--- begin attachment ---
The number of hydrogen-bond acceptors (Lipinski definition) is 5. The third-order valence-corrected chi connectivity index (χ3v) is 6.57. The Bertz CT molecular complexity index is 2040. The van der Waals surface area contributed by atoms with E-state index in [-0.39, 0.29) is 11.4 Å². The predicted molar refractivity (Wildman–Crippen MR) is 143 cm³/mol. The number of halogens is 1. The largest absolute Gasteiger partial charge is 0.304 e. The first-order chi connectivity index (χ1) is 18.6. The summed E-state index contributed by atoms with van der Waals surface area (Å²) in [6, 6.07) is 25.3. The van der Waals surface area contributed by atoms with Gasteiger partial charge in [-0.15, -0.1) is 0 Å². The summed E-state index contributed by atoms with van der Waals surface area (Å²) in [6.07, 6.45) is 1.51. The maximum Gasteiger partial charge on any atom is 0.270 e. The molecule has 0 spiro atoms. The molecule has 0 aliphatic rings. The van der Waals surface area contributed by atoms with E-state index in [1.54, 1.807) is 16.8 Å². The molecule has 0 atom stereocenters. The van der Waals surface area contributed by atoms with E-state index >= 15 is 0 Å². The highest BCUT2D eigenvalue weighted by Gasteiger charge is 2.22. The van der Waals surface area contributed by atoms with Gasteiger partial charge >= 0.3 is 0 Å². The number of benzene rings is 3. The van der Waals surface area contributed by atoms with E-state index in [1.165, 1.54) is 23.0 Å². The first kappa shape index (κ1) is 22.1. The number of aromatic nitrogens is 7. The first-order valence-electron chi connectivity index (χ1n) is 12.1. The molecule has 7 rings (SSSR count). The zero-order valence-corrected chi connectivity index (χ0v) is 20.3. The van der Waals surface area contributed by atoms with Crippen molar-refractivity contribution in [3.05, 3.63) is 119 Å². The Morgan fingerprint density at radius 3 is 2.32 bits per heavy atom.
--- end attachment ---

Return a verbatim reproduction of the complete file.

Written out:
The number of hydrogen-bond acceptors (Lipinski definition) is 5. The third-order valence-corrected chi connectivity index (χ3v) is 6.57. The Bertz CT molecular complexity index is 2040. The van der Waals surface area contributed by atoms with E-state index in [-0.39, 0.29) is 11.4 Å². The predicted molar refractivity (Wildman–Crippen MR) is 143 cm³/mol. The number of halogens is 1. The largest absolute Gasteiger partial charge is 0.304 e. The first-order chi connectivity index (χ1) is 18.6. The summed E-state index contributed by atoms with van der Waals surface area (Å²) in [6, 6.07) is 25.3. The van der Waals surface area contributed by atoms with Gasteiger partial charge in [-0.15, -0.1) is 0 Å². The summed E-state index contributed by atoms with van der Waals surface area (Å²) in [6.07, 6.45) is 1.51. The maximum Gasteiger partial charge on any atom is 0.270 e. The molecule has 0 spiro atoms. The molecule has 0 aliphatic rings. The van der Waals surface area contributed by atoms with E-state index in [1.54, 1.807) is 16.8 Å². The molecule has 0 atom stereocenters. The van der Waals surface area contributed by atoms with E-state index >= 15 is 0 Å². The highest BCUT2D eigenvalue weighted by Gasteiger charge is 2.22. The van der Waals surface area contributed by atoms with Gasteiger partial charge >= 0.3 is 0 Å². The number of benzene rings is 3. The van der Waals surface area contributed by atoms with E-state index in [1.165, 1.54) is 23.0 Å². The first kappa shape index (κ1) is 22.1. The number of aromatic nitrogens is 7. The first-order valence-electron chi connectivity index (χ1n) is 12.1. The molecule has 7 rings (SSSR count). The zero-order valence-corrected chi connectivity index (χ0v) is 20.3. The van der Waals surface area contributed by atoms with Crippen molar-refractivity contribution in [3.05, 3.63) is 119 Å². The Morgan fingerprint density at radius 3 is 2.32 bits per heavy atom.